It is impossible for mankind to escape history, but sometimes even when you are least expecting it, history becomes more personal. Rummaging though a box of old prints in London, I discovered a print of the Roman Emperor Commodus for just £1.
Commodus was one of the least popular Roman Emperors – and if you have seen the film Gladiator, you will know why. The son of Marcus Aurelius Commodus, he was born Lucius Aurelius Commodus and ruled from 177 to 192AD with his father.
He liked to fight as a gladiator, as well as being emperor – and if you have not seen Gladiator, I will not spoil the outcome just yet.
He became emperor by becoming the youngest ever consul – and then began to rule as co-emperor with his father. Commodus was also the only son to succeed his father to the position since 79AD, when Titus succeeded his father Emperor Vespasian. He was also the only emperor to be born while his father was ruling Rome, so his lineage alone set him up to be emperor, whereas others had to literally fight for it.
Like Julius Caesar, he ruled increasingly as a living deity – and like Caesar, he was assassinated, in 192AD. His father had been the fifth of what are known as The Five Good Emperors, so Commodus failed to make it as the sixth – and his unpopularity meant that, even if he had lived, it was unlikely he would have been added to the tally.
He was notable for reducing the value of the Roman currency – devaluing it by reducing the amount of precious metal in coins, one of his most unpopular moves.
But he accompanied his father on military campaigns – and was named as Germanicus after the Marcomannic Wars in 172AD.
The Dacians ruled Transylvania and what are now areas of modern day Romania, until the Emperor Trajan (78-117AD) annexed and colonised the region in 107AD. After the Macromannic Wars in 172AD, Commodus and his father united the north and the south of the province under one governor. Dacia was rich in agricultural land and the Romans also expanded their mining operations there. It was referred to as “Dacia Felix” or “happy Dacia” – and provided most of the grain to the Roman militia and the entire region, so was a valuable asset to the Roman empire.
Germanicus was a title awarded to the victor in military campaigns – and the Romans had many victor titles which could be awarded after a successful campaign. Germanicus means “victory in Germania”.
Commodus identified with Hercules and is even portrayed in images as the Greco-Roman demigod, the son of Zeus and a mortal woman. There is still a healthy trade in coins depicting Commodus as Hercules – and they fetch impressive prices online.
Now back to how I came to be rummaging in a box of old prints in London and decided to buy a print of Commodus. Well, his father Marcus Aurelius is one of my distant great grandfathers, adding Commodus to my list of unholy ancestors – although it is a pleasant change to discover that Marcus Aurelius was actually one of the good guys.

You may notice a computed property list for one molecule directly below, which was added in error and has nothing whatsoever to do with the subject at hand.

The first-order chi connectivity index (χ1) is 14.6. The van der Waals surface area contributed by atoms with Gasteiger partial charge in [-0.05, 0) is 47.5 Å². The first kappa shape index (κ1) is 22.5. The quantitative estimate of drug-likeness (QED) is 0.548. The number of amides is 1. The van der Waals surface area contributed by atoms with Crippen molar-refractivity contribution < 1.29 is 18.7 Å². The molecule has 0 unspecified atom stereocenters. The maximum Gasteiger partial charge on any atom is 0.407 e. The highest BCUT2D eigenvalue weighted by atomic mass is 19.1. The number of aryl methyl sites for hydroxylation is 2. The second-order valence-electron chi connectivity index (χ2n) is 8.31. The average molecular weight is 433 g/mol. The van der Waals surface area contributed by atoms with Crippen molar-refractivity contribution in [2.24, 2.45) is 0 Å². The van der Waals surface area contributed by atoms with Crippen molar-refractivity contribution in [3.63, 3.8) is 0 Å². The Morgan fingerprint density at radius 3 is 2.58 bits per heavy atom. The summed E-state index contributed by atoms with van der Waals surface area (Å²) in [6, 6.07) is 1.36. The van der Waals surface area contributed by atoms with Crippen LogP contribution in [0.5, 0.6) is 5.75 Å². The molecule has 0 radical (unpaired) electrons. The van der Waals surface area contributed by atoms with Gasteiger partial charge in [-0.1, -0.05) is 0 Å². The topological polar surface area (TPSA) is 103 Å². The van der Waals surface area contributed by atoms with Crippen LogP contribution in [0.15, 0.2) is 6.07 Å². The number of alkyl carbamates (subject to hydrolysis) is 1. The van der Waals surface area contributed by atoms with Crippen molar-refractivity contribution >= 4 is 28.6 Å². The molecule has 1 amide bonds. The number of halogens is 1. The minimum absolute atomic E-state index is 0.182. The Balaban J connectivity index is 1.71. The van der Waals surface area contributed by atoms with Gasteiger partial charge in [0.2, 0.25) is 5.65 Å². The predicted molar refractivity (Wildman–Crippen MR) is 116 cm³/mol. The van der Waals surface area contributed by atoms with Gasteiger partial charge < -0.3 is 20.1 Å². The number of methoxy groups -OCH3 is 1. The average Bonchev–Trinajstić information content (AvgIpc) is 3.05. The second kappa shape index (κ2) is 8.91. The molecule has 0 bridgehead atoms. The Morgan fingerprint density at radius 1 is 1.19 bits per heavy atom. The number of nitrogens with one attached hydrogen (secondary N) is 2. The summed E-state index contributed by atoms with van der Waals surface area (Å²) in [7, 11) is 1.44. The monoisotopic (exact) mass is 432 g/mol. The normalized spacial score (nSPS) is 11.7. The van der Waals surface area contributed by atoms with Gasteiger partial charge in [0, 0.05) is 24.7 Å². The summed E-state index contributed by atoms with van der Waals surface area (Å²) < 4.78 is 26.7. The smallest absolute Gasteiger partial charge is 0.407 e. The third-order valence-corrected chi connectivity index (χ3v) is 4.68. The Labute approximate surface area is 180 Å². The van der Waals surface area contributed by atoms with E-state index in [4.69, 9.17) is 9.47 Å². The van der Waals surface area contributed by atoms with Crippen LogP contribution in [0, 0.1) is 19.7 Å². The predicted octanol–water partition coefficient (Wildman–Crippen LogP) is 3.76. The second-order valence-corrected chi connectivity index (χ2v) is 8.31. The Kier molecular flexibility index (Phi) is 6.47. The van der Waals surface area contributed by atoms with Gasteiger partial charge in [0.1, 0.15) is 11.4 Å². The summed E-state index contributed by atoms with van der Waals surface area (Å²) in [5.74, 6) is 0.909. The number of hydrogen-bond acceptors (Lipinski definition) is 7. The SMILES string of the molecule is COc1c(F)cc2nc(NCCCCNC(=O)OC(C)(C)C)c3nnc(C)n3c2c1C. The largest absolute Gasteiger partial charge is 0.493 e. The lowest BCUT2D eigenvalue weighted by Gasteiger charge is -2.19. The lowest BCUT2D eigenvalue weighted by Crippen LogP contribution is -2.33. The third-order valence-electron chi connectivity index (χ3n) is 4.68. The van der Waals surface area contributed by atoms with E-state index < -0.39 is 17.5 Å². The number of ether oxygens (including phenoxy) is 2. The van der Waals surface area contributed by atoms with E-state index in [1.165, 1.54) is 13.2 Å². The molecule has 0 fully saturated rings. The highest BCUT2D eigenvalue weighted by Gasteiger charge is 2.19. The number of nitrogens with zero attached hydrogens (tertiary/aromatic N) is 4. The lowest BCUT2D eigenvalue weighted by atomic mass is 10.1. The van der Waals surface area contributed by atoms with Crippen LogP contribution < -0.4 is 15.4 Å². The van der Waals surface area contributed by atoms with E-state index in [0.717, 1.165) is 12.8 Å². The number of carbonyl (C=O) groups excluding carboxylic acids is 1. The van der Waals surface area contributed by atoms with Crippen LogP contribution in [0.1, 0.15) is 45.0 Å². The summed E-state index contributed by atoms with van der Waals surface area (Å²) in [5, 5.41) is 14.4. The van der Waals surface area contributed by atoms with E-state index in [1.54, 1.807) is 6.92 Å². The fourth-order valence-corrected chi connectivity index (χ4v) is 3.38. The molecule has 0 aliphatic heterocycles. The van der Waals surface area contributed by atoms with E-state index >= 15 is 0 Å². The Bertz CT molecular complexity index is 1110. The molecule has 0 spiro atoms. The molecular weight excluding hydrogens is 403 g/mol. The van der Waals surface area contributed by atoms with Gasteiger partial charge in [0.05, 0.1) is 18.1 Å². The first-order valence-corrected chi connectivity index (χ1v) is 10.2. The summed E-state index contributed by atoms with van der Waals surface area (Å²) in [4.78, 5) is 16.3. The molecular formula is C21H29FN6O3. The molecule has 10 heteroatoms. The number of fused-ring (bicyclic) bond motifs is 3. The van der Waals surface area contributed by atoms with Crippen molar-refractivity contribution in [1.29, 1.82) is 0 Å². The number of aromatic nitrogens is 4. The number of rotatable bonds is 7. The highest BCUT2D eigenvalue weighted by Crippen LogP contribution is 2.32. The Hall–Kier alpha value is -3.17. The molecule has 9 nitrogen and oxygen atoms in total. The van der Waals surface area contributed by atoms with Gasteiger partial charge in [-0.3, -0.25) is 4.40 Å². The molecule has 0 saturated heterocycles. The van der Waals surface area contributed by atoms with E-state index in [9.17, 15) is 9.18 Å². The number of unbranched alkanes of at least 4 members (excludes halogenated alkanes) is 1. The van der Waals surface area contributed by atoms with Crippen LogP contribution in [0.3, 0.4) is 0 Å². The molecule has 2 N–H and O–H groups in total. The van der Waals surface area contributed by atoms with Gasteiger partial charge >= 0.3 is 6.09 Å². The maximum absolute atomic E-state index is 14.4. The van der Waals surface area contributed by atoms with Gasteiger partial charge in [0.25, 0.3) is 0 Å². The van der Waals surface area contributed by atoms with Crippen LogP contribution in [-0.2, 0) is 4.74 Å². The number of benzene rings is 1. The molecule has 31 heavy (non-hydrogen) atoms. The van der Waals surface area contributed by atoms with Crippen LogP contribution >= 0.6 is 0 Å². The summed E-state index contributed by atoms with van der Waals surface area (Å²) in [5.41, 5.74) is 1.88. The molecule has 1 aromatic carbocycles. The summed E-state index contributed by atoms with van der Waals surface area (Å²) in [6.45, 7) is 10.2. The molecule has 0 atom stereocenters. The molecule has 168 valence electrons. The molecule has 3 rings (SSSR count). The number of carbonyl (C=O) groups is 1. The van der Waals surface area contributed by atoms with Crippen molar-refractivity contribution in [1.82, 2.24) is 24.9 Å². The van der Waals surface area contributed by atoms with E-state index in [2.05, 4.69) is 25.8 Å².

I was also rummaging in London’s Camden Passage – an historic Georgian area of Islington in north London famed for antiques. Islington, by coincidence, was the place where Boudicca made her last stand against the Romans in Barnsbury in 61AD – having burned the capital – now Colchester – rather than allow it to fall to the Roman army. She was by then 40 years old and a widow, so chose to commit suicide rather than be taken captive. Boudicca is also my many times great grandmother.
If you are interested in history and genealogy and tracing your family tree, you may find that the extent to which we are all distantly related is fascinating. The Romans ruled a vast empire which spread its tentacles into what is now Great Britain, Gaul, Africa, the Middle East and beyond – and Roman emperors frequently married the daughters of local rulers to help community cohesion, so finding a Spanish or Syrian grandmother will not be uncommon. You may also find that you are a Viking as well as a Roman, as the French rulers were descended from Rollo, a Danish King who took Rouen in 876AD and was the first ruler of Normandy – William the Conqueror is a descendant of Rollo, which might also explain his savagery.
Another way of checking whether you are a Roman is to check your earlobes – apparently Romans had long, generous earlobes! The Dacians – whom Commodus and his father fought in the Macromannic Wars – naturally had small earlobes, it is said, so check yours!
But I can never forgive what Commodus (played by Joaquin Pheonix) did to Maximus Decimus Meridius (Russell Crowe) in Gladiator – who recognises Marcus Aurelius as the true emperor, not his son, in what is one of the most iconic speeches in the history of film.
“I am Maximus Decimus Meridius, Commander of the Armies of the North, General of the Felix Legions, loyal servant to the true emperor, Marcus Aurelius. Father to a murdered son, husband to a murdered wife. And I will have my vengeance, in this life or the next”.
You can watch scenes from Gladiator on YouTube – and see exactly why Commodus was not one of the more popular Roman emperors.
Commodus may be my ancestor, but I know whose side I am on – and the fact he is famous for devaluing the Roman currency and I bought his image for just £1 seems like natural justice in itself.